In a surprise visit to US troops in Afghanistan this Thanksgiving, President Trump gave a speech that a psychiatry professor says is a hint that Trump is suffering from an obvious mental decline.
In a tweet this Friday, John M. Talmadge said Trump’s speech was more of the same “’I am great’ stock phrases” that “even when written grow stale from overuse & inaccuracy,” adding that Trump used the same old vague claims of “vapor-like achievement” which are “typical of dementia, lack of thinking, lack of awareness.”
“Every audience looks alike to Trump,” Talmadge wrote.
#Presidementia Afghan Edition: same “I am great” stock phrases even when written grow stale from overuse & inaccuracy. Vague claims of vapor-like achievement, typical of dementia, lack of thinking, lack of awareness. Every audience looks alike to Trump. https://t.co/yEk6bKKmyG
— John M. Talmadge, MD (@JohnMTalmadgeMD) November 29, 2019
As the Inquisitr points out, Talmadge is careful to note that his opinions about Trump are his own and do not represent the institution that employs him.
This isn’t the first criticism leveled at Trump from Talmadge. Speaking to Newsweek last month, Talmadge said that Trump’s “brain failure is hard for normal people to understand because for normal people, abstract thought is natural, baked in, largely unnoticed.”
In 2017, twenty-seven psychiatrists, psychologists, and other mental health experts argued in a book that it was their duty to abandon neutrality and “warn” America about the “clear and present danger” of Trump’s mental state.
‘Empty the Pews’ chronicles the ‘nurtured insanity’ of a fundamentalist upbringing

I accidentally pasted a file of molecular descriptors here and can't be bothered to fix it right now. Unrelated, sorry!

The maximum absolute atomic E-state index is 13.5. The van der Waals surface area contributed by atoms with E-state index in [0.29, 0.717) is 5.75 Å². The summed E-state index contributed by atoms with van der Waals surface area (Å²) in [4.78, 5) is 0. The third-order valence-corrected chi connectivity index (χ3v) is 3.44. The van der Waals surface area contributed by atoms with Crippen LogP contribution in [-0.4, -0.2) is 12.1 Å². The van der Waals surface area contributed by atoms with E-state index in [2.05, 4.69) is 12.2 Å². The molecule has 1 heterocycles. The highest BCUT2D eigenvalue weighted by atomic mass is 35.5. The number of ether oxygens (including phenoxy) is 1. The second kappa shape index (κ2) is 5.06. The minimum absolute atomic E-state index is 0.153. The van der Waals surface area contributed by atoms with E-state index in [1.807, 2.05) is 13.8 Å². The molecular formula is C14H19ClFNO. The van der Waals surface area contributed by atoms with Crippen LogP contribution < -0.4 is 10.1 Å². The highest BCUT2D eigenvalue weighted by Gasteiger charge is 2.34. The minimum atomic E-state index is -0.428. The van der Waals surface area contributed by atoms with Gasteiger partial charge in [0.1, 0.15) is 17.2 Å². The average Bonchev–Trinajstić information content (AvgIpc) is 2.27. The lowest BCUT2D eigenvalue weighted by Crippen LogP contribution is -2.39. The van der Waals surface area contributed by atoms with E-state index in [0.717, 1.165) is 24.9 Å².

There is a great exodus taking place in Christian circles. Can it be called a loss of faith? I don’t think so. It is rather a loss of confidence in everything at once. Christianity has always been about “the Word,” but these days, words don’t seem to matter. They’ve lost their power to describe and convince in the face of horrible deeds, from climate-change denial to the persecution of trans people to the wholesale abandonment of Christ’s teachings in favor of abusive meanness. The hard-right white evangelical voter gave us Trump. The church sat silent as industrial oligarchs ruined the earth.
‘Impeach him again!’ Assange sets off bombshells with Trump pardon claim
WikiLeaks founder Julian Assange claims President Donald Trump dangled a pardon through a Republican lawmaker if he agreed to cover up Russia's involvement in 2016 election hacking.
Assange's lawyer Edward Fitzgerald told a London court Wednesday that former Rep. Dana Rohrabacher had passed along the offer in exchange for testimony that Russia had nothing to do with DNC leaks -- and the allegation shocked legal experts and other social media users.
Religious leaders need ‘Empty the Pews’ — which chronicles the darker side of the ‘Nones’ phenomenon
Empty the PewsEdited by Lauren O’Neal and Chrissy StroopEpiphany Publishing (November, 2019)
In 2020, the rise of the so-called religious “Nones”—those who claim no religious affiliation—has evolved from a story of interest to a small niche of readers into an entire genre on the religion beat. While the term None has some usefulness as a blanket descriptor, we are beginning to understand that most individual stories about religious disaffiliation are far more complicated than just checking “none of the above” on a survey. Stories about the decline in Gen Z, Millennial and Gen X believers are a regular feature in secular news—Religion News Service even publishes an entire column dedicated to statistical data on Nones, compiled by the sociologist Ryan Burge—and a growing number of books exploring the narrative stories of Nones have appeared in recent years, including a book of my own.